I’m coming to the end of my month at the Vermont Studio Center.  It’s been a month of revelation, frustration, breakthrough, and stagnancy.  I’ve gotten both more and less done than I had imagined I would, and I’m figuring out how to be OK with that.  I’ve finished less writing, but I’ve done lots more thinking and research that will lead to writing when I’m ready for it.  I’ve made starts on poems that need to cook for awhile.  I’ve written a few things that I like. I’ve met an incredible group of writers and visual artists who inspire me, challenge me, and just generally make me feel like the world is a lot better than it sometimes seems.  I’ve revisited a part of my family and my family history that I haven’t seen for a long time.  All of that is good.

The revelations have been many, and I can’t explain them all.  Some are things I feel without words.  A few that I can articulate are:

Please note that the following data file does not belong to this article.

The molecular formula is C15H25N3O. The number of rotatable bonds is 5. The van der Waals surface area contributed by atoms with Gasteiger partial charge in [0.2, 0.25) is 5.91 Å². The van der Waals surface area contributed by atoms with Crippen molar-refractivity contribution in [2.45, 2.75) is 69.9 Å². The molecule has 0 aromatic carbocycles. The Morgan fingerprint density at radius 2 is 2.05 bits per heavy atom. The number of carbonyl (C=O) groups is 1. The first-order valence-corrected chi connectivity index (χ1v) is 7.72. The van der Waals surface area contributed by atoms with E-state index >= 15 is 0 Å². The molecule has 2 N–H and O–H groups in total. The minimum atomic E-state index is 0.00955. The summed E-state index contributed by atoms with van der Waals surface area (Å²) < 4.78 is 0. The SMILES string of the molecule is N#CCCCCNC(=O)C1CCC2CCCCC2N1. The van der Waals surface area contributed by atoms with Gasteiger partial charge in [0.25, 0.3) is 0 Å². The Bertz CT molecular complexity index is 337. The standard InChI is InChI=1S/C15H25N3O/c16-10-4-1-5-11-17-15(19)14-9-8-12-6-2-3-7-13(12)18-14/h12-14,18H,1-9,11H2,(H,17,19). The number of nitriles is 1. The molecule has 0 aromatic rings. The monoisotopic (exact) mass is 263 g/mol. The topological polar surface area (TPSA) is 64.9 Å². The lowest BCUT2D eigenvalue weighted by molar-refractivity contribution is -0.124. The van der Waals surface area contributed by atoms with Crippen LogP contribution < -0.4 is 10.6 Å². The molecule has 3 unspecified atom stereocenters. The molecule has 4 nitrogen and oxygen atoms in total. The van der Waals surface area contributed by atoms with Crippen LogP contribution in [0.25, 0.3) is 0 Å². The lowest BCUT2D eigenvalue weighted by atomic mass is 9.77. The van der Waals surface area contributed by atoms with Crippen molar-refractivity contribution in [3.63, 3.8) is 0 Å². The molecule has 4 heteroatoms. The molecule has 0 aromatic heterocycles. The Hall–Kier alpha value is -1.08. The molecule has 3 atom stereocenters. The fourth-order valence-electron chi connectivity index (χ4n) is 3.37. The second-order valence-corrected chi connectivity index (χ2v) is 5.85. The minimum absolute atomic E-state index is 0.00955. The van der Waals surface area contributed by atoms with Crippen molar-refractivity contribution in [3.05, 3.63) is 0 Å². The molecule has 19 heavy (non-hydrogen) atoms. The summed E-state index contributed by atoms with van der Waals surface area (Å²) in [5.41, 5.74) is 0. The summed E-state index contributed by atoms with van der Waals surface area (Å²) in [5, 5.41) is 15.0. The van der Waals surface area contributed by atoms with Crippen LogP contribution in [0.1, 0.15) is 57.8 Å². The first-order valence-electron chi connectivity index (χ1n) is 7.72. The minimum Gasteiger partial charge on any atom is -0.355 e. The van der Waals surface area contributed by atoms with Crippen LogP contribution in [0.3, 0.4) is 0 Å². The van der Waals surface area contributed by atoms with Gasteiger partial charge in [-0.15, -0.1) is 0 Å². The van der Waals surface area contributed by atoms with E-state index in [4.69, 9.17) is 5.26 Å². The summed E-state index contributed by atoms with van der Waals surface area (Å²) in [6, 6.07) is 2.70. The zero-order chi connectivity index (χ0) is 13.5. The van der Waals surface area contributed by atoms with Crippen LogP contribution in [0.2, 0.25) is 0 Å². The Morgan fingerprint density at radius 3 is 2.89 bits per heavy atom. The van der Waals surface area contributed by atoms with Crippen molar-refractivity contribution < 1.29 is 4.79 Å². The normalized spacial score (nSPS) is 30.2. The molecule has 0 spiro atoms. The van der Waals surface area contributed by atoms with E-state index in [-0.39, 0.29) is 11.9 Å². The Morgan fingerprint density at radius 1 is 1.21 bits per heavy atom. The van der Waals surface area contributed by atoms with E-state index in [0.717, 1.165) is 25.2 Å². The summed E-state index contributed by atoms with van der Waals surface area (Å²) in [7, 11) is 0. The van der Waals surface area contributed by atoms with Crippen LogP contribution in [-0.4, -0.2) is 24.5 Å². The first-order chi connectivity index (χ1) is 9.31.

• A month is a really long time to sustain focused creative work.
  • Putting pressure on yourself to write things that aren’t ready to be written is counterproductive.
  • The above are really good rationalizations, but they are rationalizations. Getting the work done means getting the work done.
  • I’m possibly past the point of communal, dorm-style living, but there are parts of it I love. I don’t need to experience those things again for a really long time.
  • Writing is hard.
  • The breakthrough is always just on the other side of the frustration (collaborative credit to Tiffany Besonen on that thought).
  • I’m glad I was with these good thinkers and good hearts during the brutal news cycle July has been.
  • I miss my regular good thinkers and good hearts.
  •  I write better in shorter spurts, and when totally alone and silent (a challenge here).